Come, Holy Spirit, fill the hearts of your faithful people, and ignite in them the fire of your love, you who have gathered together people of all languages in the unity of faith.
This illumination on vellum depicting the Three Marys at the Tomb, by Lorenzo Monaco (c. 1370-c.1425), a Camaldolese monk, is currently at the Louvre (closed to the public), and online at Wikimedia Commons (open to the public).
The empty tomb, hope and the pandemic:
In French there are two words for “hope”. Espoir, akin to our adjective hopeful, combines a wish for and a guarded expectation of a positive outcome: with scientists working hard to find a cure, healthcare workers giving their all, and the general public taking precautions, we can hope that the pandemic will end soon. It may or may not happen.
Espérance, by contrast, is the theological virtue to which St. Paul refers in I Corinthians 13: “Faith, hope and love abide, these three…”, and the hope of which we sing in the Easter sequence: Surrexit Christus, spes mea. This hope, emanating from the empty tomb, is presaged in the Song of Songs: “Love is strong as death” (8:6), and in the Book of Job: “Though worms destroy this body, yet in my flesh shall I see God.” (19:26) Yes, Christ is risen indeed, and in light of the current situation, these verses and the empty tomb point poignantly to the persistence of God’s love, no matter what. Death will come for all of us eventually, whether through the virus or by some other means, but God’s love will continue to hold us, shining through the gloom and lifting us into the Divine Presence, where dwells the risen Christ.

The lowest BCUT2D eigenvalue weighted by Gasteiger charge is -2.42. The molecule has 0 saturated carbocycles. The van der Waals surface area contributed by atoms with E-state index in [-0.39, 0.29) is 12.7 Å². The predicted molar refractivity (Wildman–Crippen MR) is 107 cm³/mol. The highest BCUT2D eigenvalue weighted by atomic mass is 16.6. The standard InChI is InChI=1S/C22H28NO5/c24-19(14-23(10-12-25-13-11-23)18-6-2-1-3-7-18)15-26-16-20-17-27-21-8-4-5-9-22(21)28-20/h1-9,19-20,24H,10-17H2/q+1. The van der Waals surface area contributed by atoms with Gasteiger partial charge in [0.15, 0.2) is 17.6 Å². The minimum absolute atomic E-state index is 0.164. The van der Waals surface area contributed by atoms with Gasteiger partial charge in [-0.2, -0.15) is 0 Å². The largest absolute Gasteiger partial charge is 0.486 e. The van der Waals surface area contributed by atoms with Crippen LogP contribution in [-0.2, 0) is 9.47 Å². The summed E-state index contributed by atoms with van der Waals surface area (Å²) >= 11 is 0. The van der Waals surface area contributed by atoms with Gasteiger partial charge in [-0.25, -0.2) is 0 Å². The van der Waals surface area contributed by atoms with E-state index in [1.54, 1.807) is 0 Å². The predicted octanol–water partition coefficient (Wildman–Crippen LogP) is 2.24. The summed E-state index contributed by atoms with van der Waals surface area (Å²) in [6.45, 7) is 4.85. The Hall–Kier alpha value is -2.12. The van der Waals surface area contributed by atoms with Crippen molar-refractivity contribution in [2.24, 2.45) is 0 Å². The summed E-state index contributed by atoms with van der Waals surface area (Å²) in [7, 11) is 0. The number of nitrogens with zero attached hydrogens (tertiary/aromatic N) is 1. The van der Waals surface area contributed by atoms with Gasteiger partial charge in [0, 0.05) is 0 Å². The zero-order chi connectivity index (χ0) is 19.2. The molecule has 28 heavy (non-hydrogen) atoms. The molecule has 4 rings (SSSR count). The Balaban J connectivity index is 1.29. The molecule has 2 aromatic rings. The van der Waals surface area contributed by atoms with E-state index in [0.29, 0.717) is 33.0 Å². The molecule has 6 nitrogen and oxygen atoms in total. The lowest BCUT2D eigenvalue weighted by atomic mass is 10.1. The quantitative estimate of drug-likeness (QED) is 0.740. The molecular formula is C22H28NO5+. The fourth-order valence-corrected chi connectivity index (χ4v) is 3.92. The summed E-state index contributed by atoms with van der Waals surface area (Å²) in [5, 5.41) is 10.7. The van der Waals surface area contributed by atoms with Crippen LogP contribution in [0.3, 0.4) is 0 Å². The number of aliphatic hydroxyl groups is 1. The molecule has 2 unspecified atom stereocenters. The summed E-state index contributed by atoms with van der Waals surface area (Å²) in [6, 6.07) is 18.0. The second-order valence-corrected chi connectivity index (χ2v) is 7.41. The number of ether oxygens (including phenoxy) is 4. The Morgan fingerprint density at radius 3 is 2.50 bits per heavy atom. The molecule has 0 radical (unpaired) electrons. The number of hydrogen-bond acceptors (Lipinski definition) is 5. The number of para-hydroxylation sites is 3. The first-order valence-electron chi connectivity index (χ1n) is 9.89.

The glory and hope of the Resurrection are visible in the many ways God-as-Love is made manifest in this crisis: in those who risk their lives by caring for the sick, or by working in grocery stores, pharmacies, post offices, hardware stores and soup kitchens; in those seeking a cure; in those building tiny houses for the homeless; in companies and individuals making free masks and hand sanitizer; and in all those going out of their way to raise our spirits and emphasize our global connectedness as a human family, with online musical events, hotlines for the lonely, and myriad efforts to help those not used to solitude to remain sane. Death is with us, but so is Love, strong as death.
Christ our Passover
After an arduous two weeks of Eucharistic fast during Lent, in solidarity with the general population, we decided to return to daily Mass in our chapel the Saturday before Palm Sunday. Christ is the focus of our life, our raison d’être as a community, Whose Presence in the Eucharist is the tie that binds, and without Whom we would be simply three elderly ladies in odd clothes trying to live together in harmony. Since we have the immense good fortune to have a chaplain and daily Mass, it didn’t seem right to continue to stay away, besides which, it was becoming too hard. We continue to include in our prayers all those for whom this fast is a time of painful deprivation.
We are grateful for the support of so many of our friends, and we pray that all of you are staying safe and healthy.